Donald Glover is ubiquitous lately. In the weeks leading up to the release of “Solo: A Star Wars Story,” which finds the 34-year-old multi-hyphenate slipping into the cape as a young Lando Calrissian, he hosted an episode of “Saturday Night Live,” dropped a provocative single and music video (“This Is America”) and wrapped up the second season of his award-winning FX series “Atlanta.”
It’s all of a piece with an artist who is most at ease with a full schedule. “I think the best part about doing a lot of things is you’re never desperate,” he says. “It’s never like, ‘Oh, I really wanted that.’”
That disposition would come in handy on “Solo,” which weathered the unusual circumstance of switching directors midstream, as Phil Lord and Christopher Miller were removed from the production four months in and replaced by veteran Ron Howard. Glover discussed the troubled shoot, taking on the role of a beloved icon and what “Star Wars” means in the spectrum of his recent creative output.
You’re really tapping into a pulse lately with “Atlanta” and “This Is America.” Where does something like “Star Wars” fit into that for you? What does it mean to black culture?
I feel like I’m not qualified to answer that. Black culture — there are different thoughts on everything. It’s not a monolith. There’s always a discussion. Culture is a discussion that we’re having with ourselves. All these things are discussions. What I like about this “Star Wars” specifically is it is real on some level. I love that there are rich people and poor people [in this movie]. That’s so pivotal. It’s so important for children to make the connection that, yeah, in order for them to have that, that has to exist. There’s the high and the low, and there are things at play to keep it that way. It’s so great to me that Han comes into this naive. He didn’t always shoot first. I love that, and I think it makes a lot of sense with the stuff I’m making right now. You want to tell that story and make sure it’s reactive with what’s happening.
Have you talked to Billy Dee Williams since he saw the movie?
Yeah, he texted me.
What did he think?
He said, “Good job.” I was really surprised. I didn’t ask for it. If he hated it, I’d just rather not know.
He didn’t have much advice for you at the beginning, right? Just “Be Lando.”
Just be charming. Which was perfect. It really made it super simplified. With playing a character that’s already established, there’s a fear of overthinking and comparing yourself. To be able to just go, “Be charming,” it’s really helpful, actually.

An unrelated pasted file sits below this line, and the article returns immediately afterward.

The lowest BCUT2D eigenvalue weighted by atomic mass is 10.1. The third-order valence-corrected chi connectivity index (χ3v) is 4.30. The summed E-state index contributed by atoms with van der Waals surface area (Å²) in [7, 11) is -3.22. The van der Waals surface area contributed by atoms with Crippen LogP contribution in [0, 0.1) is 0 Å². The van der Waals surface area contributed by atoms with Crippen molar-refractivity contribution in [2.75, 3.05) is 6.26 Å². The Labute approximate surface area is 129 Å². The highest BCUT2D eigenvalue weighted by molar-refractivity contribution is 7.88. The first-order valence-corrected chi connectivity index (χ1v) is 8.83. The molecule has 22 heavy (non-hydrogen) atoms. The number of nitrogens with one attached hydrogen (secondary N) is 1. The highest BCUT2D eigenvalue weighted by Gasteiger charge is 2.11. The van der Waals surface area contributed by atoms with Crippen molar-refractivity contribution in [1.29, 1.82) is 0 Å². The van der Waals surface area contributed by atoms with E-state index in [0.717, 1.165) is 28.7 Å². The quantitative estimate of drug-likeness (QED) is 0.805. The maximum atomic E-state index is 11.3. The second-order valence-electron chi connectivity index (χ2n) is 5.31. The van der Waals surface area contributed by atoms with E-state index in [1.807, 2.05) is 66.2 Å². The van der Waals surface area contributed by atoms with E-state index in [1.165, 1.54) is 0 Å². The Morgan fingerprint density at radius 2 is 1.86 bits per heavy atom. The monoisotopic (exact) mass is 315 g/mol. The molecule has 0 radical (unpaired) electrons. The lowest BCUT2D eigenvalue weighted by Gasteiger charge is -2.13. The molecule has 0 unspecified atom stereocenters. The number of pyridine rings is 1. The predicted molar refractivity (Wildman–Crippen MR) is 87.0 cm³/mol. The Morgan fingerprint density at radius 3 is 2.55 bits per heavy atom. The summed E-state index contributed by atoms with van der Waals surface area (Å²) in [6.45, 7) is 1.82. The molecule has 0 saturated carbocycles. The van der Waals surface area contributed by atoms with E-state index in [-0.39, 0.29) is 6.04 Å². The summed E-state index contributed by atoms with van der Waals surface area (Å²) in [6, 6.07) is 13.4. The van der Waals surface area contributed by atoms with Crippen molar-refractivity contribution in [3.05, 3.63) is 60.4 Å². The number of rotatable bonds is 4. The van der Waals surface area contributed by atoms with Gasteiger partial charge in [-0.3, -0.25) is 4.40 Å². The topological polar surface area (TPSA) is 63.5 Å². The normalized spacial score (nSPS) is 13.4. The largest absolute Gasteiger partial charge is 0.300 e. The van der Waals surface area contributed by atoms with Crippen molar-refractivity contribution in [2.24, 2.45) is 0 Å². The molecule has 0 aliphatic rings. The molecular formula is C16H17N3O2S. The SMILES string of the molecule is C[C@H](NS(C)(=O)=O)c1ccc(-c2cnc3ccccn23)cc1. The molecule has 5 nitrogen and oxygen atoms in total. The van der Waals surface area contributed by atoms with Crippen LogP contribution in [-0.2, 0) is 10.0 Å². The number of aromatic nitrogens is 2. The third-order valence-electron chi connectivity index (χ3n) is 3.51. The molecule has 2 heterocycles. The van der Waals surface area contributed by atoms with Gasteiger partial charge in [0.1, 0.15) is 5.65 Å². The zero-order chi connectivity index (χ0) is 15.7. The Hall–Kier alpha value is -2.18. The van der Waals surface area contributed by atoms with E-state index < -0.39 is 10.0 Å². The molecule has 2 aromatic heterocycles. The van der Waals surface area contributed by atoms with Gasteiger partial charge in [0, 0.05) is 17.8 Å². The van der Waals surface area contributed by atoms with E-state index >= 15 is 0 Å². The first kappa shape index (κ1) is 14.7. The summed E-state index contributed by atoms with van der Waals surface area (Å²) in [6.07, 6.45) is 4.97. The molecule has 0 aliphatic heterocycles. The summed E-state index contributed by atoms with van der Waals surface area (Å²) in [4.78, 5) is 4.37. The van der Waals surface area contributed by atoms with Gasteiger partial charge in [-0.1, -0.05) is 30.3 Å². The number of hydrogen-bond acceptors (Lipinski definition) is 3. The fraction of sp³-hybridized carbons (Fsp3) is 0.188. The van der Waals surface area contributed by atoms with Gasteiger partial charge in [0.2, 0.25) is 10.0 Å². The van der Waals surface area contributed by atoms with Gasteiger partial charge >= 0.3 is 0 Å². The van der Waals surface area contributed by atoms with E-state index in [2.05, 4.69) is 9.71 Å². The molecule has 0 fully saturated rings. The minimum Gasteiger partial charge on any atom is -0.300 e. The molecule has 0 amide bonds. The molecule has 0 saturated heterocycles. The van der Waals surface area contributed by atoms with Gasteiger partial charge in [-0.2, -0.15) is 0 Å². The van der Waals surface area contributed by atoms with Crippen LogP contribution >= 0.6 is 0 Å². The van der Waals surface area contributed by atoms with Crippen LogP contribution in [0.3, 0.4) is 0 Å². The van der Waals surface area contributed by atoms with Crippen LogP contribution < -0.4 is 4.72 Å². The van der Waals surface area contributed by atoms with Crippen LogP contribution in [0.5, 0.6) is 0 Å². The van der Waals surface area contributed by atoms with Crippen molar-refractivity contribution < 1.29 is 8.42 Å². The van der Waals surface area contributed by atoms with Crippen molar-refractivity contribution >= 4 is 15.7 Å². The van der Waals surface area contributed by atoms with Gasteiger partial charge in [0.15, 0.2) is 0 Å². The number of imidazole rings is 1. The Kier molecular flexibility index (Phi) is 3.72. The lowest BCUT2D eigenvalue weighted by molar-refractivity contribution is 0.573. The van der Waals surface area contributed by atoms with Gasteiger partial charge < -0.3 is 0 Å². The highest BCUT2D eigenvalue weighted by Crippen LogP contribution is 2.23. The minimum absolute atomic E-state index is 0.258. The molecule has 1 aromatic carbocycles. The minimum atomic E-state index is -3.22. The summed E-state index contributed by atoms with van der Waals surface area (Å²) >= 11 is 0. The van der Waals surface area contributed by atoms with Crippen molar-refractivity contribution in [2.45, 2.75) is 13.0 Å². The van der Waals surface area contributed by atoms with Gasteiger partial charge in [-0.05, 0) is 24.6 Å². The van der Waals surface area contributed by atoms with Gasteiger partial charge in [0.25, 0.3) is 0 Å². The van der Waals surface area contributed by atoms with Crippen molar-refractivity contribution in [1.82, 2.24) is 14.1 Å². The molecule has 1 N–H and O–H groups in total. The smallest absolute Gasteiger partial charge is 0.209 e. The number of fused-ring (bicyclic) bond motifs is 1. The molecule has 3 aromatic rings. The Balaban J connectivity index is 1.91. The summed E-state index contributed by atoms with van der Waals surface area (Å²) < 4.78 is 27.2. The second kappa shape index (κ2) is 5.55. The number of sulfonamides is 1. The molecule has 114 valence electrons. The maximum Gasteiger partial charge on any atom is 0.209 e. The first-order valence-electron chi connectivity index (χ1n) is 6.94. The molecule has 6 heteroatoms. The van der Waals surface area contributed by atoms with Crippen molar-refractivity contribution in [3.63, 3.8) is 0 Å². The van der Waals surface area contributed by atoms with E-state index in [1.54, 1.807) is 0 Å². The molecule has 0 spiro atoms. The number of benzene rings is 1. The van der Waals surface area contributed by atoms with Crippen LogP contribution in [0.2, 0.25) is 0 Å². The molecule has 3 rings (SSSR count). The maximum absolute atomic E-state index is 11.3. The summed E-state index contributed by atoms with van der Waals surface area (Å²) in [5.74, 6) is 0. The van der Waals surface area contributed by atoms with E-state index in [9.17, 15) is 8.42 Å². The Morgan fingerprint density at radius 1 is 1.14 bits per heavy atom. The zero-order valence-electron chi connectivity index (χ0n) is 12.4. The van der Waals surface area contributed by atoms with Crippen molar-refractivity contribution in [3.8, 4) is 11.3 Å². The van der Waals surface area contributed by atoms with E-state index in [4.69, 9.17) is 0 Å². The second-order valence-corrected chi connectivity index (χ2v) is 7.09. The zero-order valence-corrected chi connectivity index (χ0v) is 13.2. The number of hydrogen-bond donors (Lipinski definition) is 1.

The voice must have been fun.
Oh yeah. Just doing it at home was awesome. You can get anything done with a Lando voice.
Was the transition to a different director difficult for you?
It was unexpected but not difficult. We got three great directors for the price of one, and I got to see the difference. I’ve never been in a movie this big. I’ve gotten to work with big directors, you know, Ridley Scott. But getting to see how it’s done from two different styles was super unique. On the same movie? Never happens. So I just soaked that up. I was just like, “I know this is not ideal, but now there’s a control in this experiment. This probably won’t ever happen to you again, so pay attention.” It was weirdly beneficial — not to belittle the seriousness of the situation. I think there was honestly a miscommunication in the artistic vision.
What was morale like in that moment?
Everybody was just kind of shocked. I was not expecting that call at all. I was at home; I got the call and it was like, “We’re going to take a small hiatus.” And I was just shocked. You just want to know what’s going to happen, because it’s such a big ship and everything is new to you.
Were you or the rest of the cast aware of any tensions?
I really wasn’t aware. I felt like the youngest child in a divorce. Maybe something would poke out that there was a disagreement, but I had never been on a movie this big, so I was like, “Yeah, maybe people disagree when there’s millions of dollars at stake. Who knew?”
Speaking of “Atlanta,” are Earn and Paper Boi “Star Wars” fans?
Absolutely. I really feel like they would be. I don’t know for sure, but it feels like they would be.
Maybe you can work something in there for Season 3.
[Laughs] We’ll see. It’s kind of unsaid, probably. I mean I’m sure they’re big “Star Wars” fans. That’s the thing. It’s a movie that just speaks to all that stuff, so they’re probably there.